Wilier Izoard XP (2011)

There is something more contagious than Bird Flu, SARS or even Ebola – it’s CARBON. Once your friend rocks up with some carbon bling it’s impossible to resist and you start working out how much you can get for your old bike on eBay and whether the kids really need food this week.

Logic goes out of the window too, my previous ride was actually a pretty light aluminium Bianchi from the early 2000’s with some tasty Campag carbon shifters. Unfortunately it was a little too much of a museum piece and getting spares would prove tricky – not to mention the slight problem with the tendency for the frames to crack (they made them too light). So when I was made an offer I couldn’t refuse I knew I would be after some carbon action.

I briefly flirted with the idea of buying new as there are a few no-name bikes out there, often on sale, that can be picked up with low-end Shimano groupsets for around £850. I was tempted but if it’s bling you are after you need to get something from a recognised brand and it should look pretty too! After a week with £800 burning a hole in my pocket and several failed bids on eBay I managed to pick up something that fitted the bill for me…

Wilier Izoard XP Veloce (2011)

If I’m honest, the bike was bought 75% on looks with less concern over the spec – especially as I have a habit of upgrading components on my bikes. I have had Campag gear before and it does stand you apart from the Shimano clones and it should really be compulsory on Italian bikes.
The bike was in good nick, the previous owner has only ridden it a dozen times in 18 months and the saddle and wheels were never used. A quick once over to check gears, brakes, hubs, headset etc was enough to convince me I’d got a bargain – especially as it had retailed at around £1500.

On the bike

Although it’s a race bike the setup is much more friendly than my previous bike which demanded to be ridden hard and did its best to remove your fillings on each trip. The carbon frame and forks are quite comfortable on the roads and you aren’t left with white knuckles tackling sharp bends. Think of it more of a sport tourer than an out-and-out race bike.

The less racy setup is confirmed by the inclusion of a compact chainset which is becoming much more popular. Most people wouldn’t miss the 52t top ring and the 34t bottom makes climbing much easier. It also means you can keep it in the top ring much more which is definitely ‘pro’. Dropping down from the top ring is bit of a jump but that can be counteracted by deft use of the right-hand lever on the Campag shifters.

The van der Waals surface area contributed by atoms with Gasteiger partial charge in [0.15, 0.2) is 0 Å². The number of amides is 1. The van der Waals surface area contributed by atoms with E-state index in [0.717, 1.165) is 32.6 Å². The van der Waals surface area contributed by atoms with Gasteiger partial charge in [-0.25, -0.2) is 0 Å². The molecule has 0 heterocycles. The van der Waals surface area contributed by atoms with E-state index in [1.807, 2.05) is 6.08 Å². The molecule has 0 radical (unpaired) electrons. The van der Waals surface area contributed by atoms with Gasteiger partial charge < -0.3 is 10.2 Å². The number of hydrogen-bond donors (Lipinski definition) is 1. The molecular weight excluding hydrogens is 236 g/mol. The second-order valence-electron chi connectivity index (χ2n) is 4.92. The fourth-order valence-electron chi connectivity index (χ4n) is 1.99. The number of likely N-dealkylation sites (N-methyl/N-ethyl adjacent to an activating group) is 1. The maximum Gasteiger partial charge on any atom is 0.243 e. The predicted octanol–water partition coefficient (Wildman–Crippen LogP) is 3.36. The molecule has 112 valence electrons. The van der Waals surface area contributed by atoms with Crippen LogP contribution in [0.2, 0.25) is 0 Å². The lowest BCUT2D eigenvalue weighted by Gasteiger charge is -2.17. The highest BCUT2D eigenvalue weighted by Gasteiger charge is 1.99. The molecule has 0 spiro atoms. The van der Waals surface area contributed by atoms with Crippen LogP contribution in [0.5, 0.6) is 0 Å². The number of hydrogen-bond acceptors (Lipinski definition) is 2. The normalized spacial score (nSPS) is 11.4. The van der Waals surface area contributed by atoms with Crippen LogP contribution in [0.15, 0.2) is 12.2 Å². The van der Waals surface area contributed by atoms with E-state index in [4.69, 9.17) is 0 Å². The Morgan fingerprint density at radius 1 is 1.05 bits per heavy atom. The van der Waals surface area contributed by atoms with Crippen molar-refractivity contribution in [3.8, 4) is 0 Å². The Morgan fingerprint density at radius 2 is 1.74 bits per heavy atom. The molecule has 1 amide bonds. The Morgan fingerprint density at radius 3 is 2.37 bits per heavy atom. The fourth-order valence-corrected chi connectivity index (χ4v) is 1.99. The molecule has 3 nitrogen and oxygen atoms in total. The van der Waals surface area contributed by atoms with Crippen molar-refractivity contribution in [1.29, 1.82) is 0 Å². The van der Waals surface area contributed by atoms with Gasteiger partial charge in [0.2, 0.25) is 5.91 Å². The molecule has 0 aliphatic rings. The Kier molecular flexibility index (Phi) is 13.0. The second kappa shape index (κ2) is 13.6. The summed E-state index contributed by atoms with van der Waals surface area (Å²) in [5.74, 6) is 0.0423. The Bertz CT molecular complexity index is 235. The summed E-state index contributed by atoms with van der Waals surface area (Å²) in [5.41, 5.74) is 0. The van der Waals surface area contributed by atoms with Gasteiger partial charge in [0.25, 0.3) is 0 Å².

On the shifters (brifters, whatever you want to call them) I am disappointed to see that Wilier chose to skimp and fitted the discontinued Xenon shifters in plastic, rather than the metal Veloce units. The price difference is quite significant but it really lowers the tone.

After several hours in the saddle so far I’m pleased with how it rides and hills are met with a little less trepidation than before. The only minor niggle is that the bottle cage mounts appear a bit low and are harder to access. This may be due to the oversized tubing on the frame.

Things that had to go

Well, first up the original wheels were swapped out for Campagnolo Khamsins wrapped in Continental Grand Prix 4000’s (in red). The Miche wheels looked fine enough and the hubs were kind pretty with the anodised red aluminium but I preferred the look of the Campy rims and the cost to change was negligible thanks to some tidy dealing on Bay again.

The saddle lasted one ride before it was off. The Selle Italia Q-Bik Saddle was horribly uncomfortable despite lots of padding and will go in the spares bin. Saddles are a personal thing and what suits one may not suit another so perhaps it was just me. The replacement Fizik Antares is a right little beauty though. The flatter profile suits me better than the immensely popular Arione model and being less popular means it can be had for a bargain!

Things that will be going…

The next thing that’s leaving is the rear mech. I have no idea why a silver mech was supplied while the rest of the groupset was black, that kind of thing baffles me. It’s also broken. I hadn’t noticed at first but when I came to use the rear barrel adjuster it just kept turning and turning without changing the amount of cable pulled. The screw has snapped inside the body of the mech which means some serious re-engineering to fix or shelling out on a replacement (in black this time).
I also plan to change those shifters which may prove a tricky little task and could well be the subject of a separate article.

So, how do the two used carbon bikes under a grand stack up? You will have to wait for the final part of this series to find out when we take them on the road together.

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